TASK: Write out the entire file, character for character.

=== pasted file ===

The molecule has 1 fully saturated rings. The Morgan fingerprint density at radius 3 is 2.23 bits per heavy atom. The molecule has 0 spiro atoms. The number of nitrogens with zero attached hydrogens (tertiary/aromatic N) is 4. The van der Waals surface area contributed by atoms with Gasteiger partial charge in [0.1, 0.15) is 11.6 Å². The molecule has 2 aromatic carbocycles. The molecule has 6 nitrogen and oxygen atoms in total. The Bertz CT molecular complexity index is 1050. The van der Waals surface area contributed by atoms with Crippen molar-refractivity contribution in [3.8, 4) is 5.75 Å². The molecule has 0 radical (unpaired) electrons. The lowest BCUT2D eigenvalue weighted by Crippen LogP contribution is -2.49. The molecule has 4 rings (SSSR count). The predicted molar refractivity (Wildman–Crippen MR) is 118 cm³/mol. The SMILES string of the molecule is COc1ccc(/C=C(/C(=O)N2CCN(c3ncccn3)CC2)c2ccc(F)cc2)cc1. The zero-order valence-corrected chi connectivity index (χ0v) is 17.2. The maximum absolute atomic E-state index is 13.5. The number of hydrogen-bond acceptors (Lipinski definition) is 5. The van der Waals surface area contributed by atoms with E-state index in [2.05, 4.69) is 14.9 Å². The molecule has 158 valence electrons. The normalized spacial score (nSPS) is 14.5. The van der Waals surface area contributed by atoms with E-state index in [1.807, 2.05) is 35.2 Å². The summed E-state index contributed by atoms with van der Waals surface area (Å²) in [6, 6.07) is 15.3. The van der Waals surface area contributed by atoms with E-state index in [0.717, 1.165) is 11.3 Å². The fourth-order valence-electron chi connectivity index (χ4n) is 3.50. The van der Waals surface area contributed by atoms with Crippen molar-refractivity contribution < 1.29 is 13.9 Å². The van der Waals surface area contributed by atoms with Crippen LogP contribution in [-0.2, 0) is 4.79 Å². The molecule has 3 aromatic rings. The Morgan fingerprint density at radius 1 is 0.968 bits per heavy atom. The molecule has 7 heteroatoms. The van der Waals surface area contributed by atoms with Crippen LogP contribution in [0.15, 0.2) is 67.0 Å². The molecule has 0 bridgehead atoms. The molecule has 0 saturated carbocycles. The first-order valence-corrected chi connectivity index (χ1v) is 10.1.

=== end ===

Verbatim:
The molecule has 1 fully saturated rings. The Morgan fingerprint density at radius 3 is 2.23 bits per heavy atom. The molecule has 0 spiro atoms. The number of nitrogens with zero attached hydrogens (tertiary/aromatic N) is 4. The van der Waals surface area contributed by atoms with Gasteiger partial charge in [0.1, 0.15) is 11.6 Å². The molecule has 2 aromatic carbocycles. The molecule has 6 nitrogen and oxygen atoms in total. The Bertz CT molecular complexity index is 1050. The van der Waals surface area contributed by atoms with Crippen molar-refractivity contribution in [3.8, 4) is 5.75 Å². The molecule has 0 radical (unpaired) electrons. The lowest BCUT2D eigenvalue weighted by Crippen LogP contribution is -2.49. The molecule has 4 rings (SSSR count). The predicted molar refractivity (Wildman–Crippen MR) is 118 cm³/mol. The SMILES string of the molecule is COc1ccc(/C=C(/C(=O)N2CCN(c3ncccn3)CC2)c2ccc(F)cc2)cc1. The zero-order valence-corrected chi connectivity index (χ0v) is 17.2. The maximum absolute atomic E-state index is 13.5. The number of hydrogen-bond acceptors (Lipinski definition) is 5. The van der Waals surface area contributed by atoms with E-state index in [2.05, 4.69) is 14.9 Å². The molecule has 158 valence electrons. The normalized spacial score (nSPS) is 14.5. The van der Waals surface area contributed by atoms with E-state index in [1.807, 2.05) is 35.2 Å². The summed E-state index contributed by atoms with van der Waals surface area (Å²) in [6, 6.07) is 15.3. The van der Waals surface area contributed by atoms with E-state index in [0.717, 1.165) is 11.3 Å². The fourth-order valence-electron chi connectivity index (χ4n) is 3.50. The van der Waals surface area contributed by atoms with Crippen molar-refractivity contribution < 1.29 is 13.9 Å². The van der Waals surface area contributed by atoms with Crippen LogP contribution in [-0.2, 0) is 4.79 Å². The molecule has 3 aromatic rings. The Morgan fingerprint density at radius 1 is 0.968 bits per heavy atom. The molecule has 7 heteroatoms. The van der Waals surface area contributed by atoms with Crippen LogP contribution in [0.15, 0.2) is 67.0 Å². The molecule has 0 bridgehead atoms. The molecule has 0 saturated carbocycles. The first-order valence-corrected chi connectivity index (χ1v) is 10.1.